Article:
Wednesday, January 19, 2011

Kitchen Backsplash Transformation

Look what a bit of paint and drywall compound can do!  I transformed my backsplash from stark white and burgundy tiles to a warmer tumbled stone look and I am quite happy with the results.   The original tiles measured 8" x 8" and were very ugly.  They looked like leftover tiles from a bathroom! 

This is how I created the look and, just a warning, when I undertook this project I had not idea that I would be sharing the process on a blog, so I didn't take many pictures of the process nor did I take any "befores".

Here's my "How-To":
1.  I washed the original tiles with T.S.P. all purpose cleaner to remove any dirt or grease and then I applied a good primer to the surface.

2.  I masked off each tile into four smaller tiles using 1/4" tape to create the grout lines.  I also created a border tile using the tape.  After the taping was complete, I started applying a thin layer of drywall compound using a spatula or putty knife.  I applied three coats, letting each coat dry completely before adding the next one.  After the final coat was dry, remove the tape and lightly sand the surface to remove any rough or raised edges.

3.  I wanted my border tile to have a design, so I drew a pattern and created a stencil.
**I'll share my stencil-making talent with you, but don't laugh.  I draw out my pattern/design onto regular white paper or kraft paper (whatever is handy) and then I cover the front and back of the paper with clear packing tape.  This kinda "laminates" the stencil and protects it from ripping, etc.  Once its all taped, I use an exacto knife to cut out the design. Voila!! A stencil!!**

4.  Now, apply your stencil to the tiles using a putty knife and drywall compound.  This can get quite messy!  Once, completely dry, again, lightly sand removing any sharp edges.

5.  Paint the entire surface with your basecoat color - mine was leftover wall paint in a light beige color.  Let dry.

6.  The I started adding a darker wash to the surface using more leftover latex paint thinned with water.  Just dip an old damp rag (t-shirts work well) into the paint mixture and start washing it onto the surface in a circular motion.  Keep working the paint into the grooves  until you are happy with the color. 

7.  I then added bits of highlights using a cream colored paint using a dampened seafoam sponge.  Again, just "play" with it until you are happy with the look.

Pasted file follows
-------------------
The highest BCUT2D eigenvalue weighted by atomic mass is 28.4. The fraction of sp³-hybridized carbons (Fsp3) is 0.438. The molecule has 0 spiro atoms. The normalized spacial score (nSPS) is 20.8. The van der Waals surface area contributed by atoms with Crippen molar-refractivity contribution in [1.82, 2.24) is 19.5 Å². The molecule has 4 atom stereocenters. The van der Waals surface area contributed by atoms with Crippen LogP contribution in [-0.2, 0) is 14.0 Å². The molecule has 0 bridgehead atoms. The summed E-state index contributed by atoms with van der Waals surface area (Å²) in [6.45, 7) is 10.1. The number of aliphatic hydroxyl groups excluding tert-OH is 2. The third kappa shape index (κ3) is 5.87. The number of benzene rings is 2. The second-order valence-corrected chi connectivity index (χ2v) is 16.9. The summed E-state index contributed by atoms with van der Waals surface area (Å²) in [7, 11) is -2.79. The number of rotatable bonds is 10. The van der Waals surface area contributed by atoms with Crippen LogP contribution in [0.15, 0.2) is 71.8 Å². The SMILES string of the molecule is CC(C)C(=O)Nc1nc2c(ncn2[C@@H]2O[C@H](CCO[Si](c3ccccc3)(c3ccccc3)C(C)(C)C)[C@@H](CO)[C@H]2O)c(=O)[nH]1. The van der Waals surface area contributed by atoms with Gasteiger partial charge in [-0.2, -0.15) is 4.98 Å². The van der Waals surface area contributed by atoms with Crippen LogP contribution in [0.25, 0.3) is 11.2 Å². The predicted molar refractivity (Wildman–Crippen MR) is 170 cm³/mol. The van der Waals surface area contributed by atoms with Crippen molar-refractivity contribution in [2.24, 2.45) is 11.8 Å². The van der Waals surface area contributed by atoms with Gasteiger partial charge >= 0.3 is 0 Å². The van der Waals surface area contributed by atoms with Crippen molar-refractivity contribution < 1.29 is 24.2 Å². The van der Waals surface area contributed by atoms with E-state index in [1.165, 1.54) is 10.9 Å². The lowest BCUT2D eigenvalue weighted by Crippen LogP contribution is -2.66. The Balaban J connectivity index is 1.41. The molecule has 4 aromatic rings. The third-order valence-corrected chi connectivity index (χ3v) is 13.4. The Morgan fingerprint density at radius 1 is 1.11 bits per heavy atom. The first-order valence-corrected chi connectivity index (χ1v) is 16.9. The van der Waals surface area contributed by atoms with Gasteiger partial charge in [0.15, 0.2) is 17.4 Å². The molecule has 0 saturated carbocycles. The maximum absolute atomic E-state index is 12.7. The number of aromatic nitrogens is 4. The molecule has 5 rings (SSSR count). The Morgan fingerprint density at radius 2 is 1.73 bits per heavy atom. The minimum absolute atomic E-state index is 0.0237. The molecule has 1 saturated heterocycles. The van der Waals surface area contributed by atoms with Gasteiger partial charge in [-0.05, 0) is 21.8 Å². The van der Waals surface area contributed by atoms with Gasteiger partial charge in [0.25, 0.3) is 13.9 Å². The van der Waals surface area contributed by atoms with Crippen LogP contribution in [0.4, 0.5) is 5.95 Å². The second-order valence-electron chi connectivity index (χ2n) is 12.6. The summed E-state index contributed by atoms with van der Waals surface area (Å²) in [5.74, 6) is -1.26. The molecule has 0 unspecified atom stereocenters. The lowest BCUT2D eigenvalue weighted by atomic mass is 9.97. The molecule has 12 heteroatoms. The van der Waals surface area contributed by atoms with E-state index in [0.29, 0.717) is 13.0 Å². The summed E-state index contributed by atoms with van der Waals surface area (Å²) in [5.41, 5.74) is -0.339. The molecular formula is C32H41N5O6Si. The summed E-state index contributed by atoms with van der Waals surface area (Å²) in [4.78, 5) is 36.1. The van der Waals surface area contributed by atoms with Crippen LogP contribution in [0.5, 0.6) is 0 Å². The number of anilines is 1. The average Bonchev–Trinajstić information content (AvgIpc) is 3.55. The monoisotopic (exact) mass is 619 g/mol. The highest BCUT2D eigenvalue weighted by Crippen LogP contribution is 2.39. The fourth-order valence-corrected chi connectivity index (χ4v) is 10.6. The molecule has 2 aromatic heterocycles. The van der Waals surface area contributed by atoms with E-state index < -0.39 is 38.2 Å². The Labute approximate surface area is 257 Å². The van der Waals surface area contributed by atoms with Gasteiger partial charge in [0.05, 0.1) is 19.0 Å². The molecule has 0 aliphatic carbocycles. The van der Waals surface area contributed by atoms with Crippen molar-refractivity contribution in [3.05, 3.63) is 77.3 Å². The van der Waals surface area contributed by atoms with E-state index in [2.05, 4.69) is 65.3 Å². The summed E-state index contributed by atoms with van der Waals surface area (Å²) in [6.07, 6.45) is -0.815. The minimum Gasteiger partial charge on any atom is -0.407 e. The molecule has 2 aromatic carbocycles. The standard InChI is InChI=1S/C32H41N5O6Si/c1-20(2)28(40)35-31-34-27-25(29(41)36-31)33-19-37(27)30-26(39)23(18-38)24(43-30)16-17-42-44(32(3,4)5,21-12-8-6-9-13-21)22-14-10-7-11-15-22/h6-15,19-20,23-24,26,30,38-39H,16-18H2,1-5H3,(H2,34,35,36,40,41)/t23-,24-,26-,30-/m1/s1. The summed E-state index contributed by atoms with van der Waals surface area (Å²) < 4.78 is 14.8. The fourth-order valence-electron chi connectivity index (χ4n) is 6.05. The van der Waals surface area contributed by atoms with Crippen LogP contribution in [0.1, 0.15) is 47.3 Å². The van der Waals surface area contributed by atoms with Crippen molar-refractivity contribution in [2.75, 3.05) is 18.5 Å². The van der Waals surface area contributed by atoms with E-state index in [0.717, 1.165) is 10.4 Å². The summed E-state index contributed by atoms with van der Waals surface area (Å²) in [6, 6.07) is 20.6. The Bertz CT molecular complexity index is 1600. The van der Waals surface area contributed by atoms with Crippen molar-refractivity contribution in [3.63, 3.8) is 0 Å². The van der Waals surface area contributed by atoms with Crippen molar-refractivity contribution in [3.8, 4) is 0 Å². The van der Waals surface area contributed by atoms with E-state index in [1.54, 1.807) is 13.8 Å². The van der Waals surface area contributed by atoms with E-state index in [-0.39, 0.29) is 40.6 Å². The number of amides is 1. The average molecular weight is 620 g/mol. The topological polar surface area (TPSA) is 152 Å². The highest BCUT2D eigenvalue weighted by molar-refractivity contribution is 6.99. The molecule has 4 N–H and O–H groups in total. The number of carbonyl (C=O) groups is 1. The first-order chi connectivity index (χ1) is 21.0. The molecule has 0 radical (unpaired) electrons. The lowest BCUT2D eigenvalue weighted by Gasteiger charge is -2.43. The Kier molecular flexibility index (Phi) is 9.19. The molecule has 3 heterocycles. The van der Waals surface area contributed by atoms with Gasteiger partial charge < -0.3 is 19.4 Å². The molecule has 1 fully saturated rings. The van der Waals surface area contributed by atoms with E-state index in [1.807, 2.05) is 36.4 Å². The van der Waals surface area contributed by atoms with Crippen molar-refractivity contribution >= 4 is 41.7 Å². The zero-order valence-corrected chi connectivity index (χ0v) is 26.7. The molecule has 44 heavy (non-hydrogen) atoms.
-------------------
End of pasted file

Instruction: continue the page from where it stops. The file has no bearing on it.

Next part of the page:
8.  Finish by applying a coat of varathane in a gloss finish.  This gives the backspash durability.

This took me three days from start to finish.  I am very happy with the results and have actually fooled a few people who thought is was actual tile!  I did a fireplace makeover using a similar technique, which I will share with you in a later post.

If you have any questions, don't hesitate to contact me at

Thank you for stopping by.



  1. That is amazing! I thought it was real tile too! After you took the tape off did you fill in the grout lines with anything? I don't think I read that in the post. You should totally link this up at DIY Thrifty Thursday @
    Way to go girl!

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  3. I love how you did your backsplash,, it is gorgeous. I've also used the "stencil" method.. a girl has to do what a girl has to do.

  4. This is really fantastic!!! I really love it. How creative you are...I have seen a number of very unique backsplash ideas this weekend. Thanks for sharing.

  5. Love.This.
    Totally Awesome!! Looks wonderful!! Great Job!! Can you come do mine?? :-)

    Stacey at Embracing Change sent me the Versatile Blogger award and I'm sending it over to you! Please come visit my blog to get the details!

    Hugs ~~ Suz

  6. I just wanted to shoot you a message that DIY Thrifty Thursday @ is back up and running! I've got a cleaning/organizing linky up now, and DIY Thrifty Thursday will be up Thursday. Hope to see you back there again! :)

  7. NO WAY! It's so beautiful.... I have never seen this any other place - it looks awesome!!!!

  8. P.S. I featured this post on my facebook page

  9. I absolutely ADORE this! Being a faux-finish artist, I will be adding this to my 'try' list. Many thanks for sharing and great job!

  10. This is indeed beautiful work! Now that it's been a while, I was wondering - how has it stood up to wear and tear vs. regular tile?? Did the sealer work to keep out moisture etc?

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  12. I know it's been YEARS since you posted this, but I'm about to try a similar technique in my kitchen, so I have the same question as Qlaryx above--can you tell us how it has held up to moisture, etc?

  13. Hi Jessica,
    The backsplash has held up beautifully! You would not know that it was created with drywall compound. It has fooled many people! It resists moisture and it's very easy to wipe clean. Very durable. Lesa

  14. Hi!

    I hope you are still accepting comments. I think that these designs are great but you never get the full impact of the tile unless you physically touch it and see it live.

    Tiles truly can dynamically change a room and working with a local supplier is your best option.


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